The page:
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The future of mobile learning in the workplace: Qualcomm Insights
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15 February 2014
Mobile technologies and behaviours are evolving so rapidly that it feels impossible to predict what we will be doing with them in five years time. Is it the fantastical science fiction of today? Or something as yet unimagined? And more importantly to us as educators, what should we be doing to prepare for this.
Companies like Qualcomm invest heavily in trying to understand, and shape the technologies of the future – primarily as a tool to help them design the mobile chips today that will be embedded in your smartphone in two years time. If you are an educator, planning for new and innovative ways to reach your learners, these two years are a long time to wait!
Geoff, and his mobile learning team are based inside one of Qualcomm's labs, with permission to use these emerging technologies and ideas to create new and exciting ways to learn with mobile technology. They are not building external products - but rather creating an internal ecosystem to support Qualcomm staff across the world to work and learn smarter. They run an employee app store that staff can submit apps to. They build learning and productivity tools to address specific business needs, and they showcase emerging technologies to help educators rethink how mobile can play a part in work place training and support.
The Employee App Store, as a concept, was enthusiastically embraced by many staff – and most did not come to look for learning or training. Instead, they wanted tools to help them work more effectively, or even more creatively. At Qualcomm we have broadened our remit to build apps, and support frameworks for this much wider range of needs, fitting to how people work, rather than traditional concepts of training.
This session will show live examples of apps, and tools currently only available to Qualcomm employees, covering technologies such as iBeacon, Augmented Reality, Indoor location awareness, Mapping, Internet of Everything as well as a diverse range of learning and productivity tools. In addition we will be sharing insights into our successes, and failures in rolling out these apps to a global audience of almost 30,000 staff, with all the challenges that happen when you cross national, political and cultural boundaries.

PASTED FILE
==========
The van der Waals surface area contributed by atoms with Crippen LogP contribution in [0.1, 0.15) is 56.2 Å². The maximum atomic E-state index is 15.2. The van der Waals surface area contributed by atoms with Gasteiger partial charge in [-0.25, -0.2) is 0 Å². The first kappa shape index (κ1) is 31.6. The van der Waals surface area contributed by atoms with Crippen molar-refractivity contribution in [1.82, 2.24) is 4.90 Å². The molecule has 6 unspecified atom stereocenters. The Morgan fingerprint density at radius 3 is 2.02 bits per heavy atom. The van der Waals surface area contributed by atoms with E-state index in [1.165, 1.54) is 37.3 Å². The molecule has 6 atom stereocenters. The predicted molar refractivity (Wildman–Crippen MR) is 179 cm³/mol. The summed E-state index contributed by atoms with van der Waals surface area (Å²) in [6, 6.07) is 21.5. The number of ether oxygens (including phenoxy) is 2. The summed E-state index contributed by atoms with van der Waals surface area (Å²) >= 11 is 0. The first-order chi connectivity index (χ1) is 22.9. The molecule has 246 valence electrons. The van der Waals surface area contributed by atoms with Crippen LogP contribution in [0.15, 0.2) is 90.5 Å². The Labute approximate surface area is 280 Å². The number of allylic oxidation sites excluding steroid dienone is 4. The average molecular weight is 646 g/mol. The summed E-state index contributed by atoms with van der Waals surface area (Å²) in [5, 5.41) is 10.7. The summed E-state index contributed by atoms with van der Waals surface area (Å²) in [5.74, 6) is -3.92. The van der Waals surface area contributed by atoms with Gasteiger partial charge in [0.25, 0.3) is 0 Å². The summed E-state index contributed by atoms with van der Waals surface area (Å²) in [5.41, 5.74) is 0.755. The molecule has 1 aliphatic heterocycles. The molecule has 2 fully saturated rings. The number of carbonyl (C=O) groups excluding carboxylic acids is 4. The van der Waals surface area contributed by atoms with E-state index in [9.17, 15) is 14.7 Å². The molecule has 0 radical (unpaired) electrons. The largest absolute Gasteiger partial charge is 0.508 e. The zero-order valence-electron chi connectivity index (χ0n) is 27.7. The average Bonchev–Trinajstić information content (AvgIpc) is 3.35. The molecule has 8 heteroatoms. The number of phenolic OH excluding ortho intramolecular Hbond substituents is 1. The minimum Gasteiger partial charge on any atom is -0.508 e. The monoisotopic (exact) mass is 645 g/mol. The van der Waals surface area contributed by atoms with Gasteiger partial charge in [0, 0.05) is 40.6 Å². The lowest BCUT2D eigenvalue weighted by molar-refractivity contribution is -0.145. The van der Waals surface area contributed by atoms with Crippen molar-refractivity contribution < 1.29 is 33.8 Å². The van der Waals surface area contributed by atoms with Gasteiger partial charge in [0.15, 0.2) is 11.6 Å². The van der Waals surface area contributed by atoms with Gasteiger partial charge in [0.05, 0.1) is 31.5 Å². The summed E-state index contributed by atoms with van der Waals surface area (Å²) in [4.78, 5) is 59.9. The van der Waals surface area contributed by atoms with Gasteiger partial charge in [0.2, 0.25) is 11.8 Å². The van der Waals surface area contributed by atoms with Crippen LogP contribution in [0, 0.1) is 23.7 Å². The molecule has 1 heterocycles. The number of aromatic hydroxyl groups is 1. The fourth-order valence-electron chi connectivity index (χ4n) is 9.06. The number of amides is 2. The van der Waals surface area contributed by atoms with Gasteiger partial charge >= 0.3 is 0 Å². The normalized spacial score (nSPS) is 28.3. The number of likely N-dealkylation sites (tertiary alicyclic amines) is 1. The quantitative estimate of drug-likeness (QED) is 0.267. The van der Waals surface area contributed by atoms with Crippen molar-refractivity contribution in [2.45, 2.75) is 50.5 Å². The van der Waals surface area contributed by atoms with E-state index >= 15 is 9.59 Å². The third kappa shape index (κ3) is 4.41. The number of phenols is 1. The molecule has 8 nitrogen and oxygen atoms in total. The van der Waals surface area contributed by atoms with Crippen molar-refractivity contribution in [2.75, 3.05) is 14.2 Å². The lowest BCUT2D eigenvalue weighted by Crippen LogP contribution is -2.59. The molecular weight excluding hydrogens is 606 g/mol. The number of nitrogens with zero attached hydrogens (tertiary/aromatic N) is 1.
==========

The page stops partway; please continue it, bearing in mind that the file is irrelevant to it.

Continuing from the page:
We catalogue a lot of our work here, as well as curating other "mobile at work" resources: www.worklearnmobile.org
16:07 on 17 February 2014
The "App Store" as a Darwinian metaphore for designing, and improving mobile learning
Our biggest impact, as a team, is not the individual apps that we create and license, but rather on the broader ecosystem. Traditional approaches to online corporate learning tended to focus on a more structured, tightly curated set of courses, and resources. The App Store model is almost the opposite approach, allowing for a wild-west of multiple apps (still lightly curated), and then encouraging employees to review, and rate them. So no longer are the learning team required to make the final value-judgement of an ap[p, this can be done by peers.
Here are a couple of spicific apps I hope to demonstrate:
Indoor positioning / iBeacon / Bluetooth LE
We wanted to build an indoor museum app, to add an appitional layer of information over a physical museum, but found that there were not many low-cost, easy to maintain approaches to doing this. Most apps we could find had a high setup costs. This is why we chose iBeacons (Bluetooth LE beacons) to build this one. See what you think:
Here is a light hearted approach to using AR (Augmented Reality) to address a real challenge: helping out many remote staff to feel more connected to our head office, and some of the senior execs based there
13:18 on 3 March 2014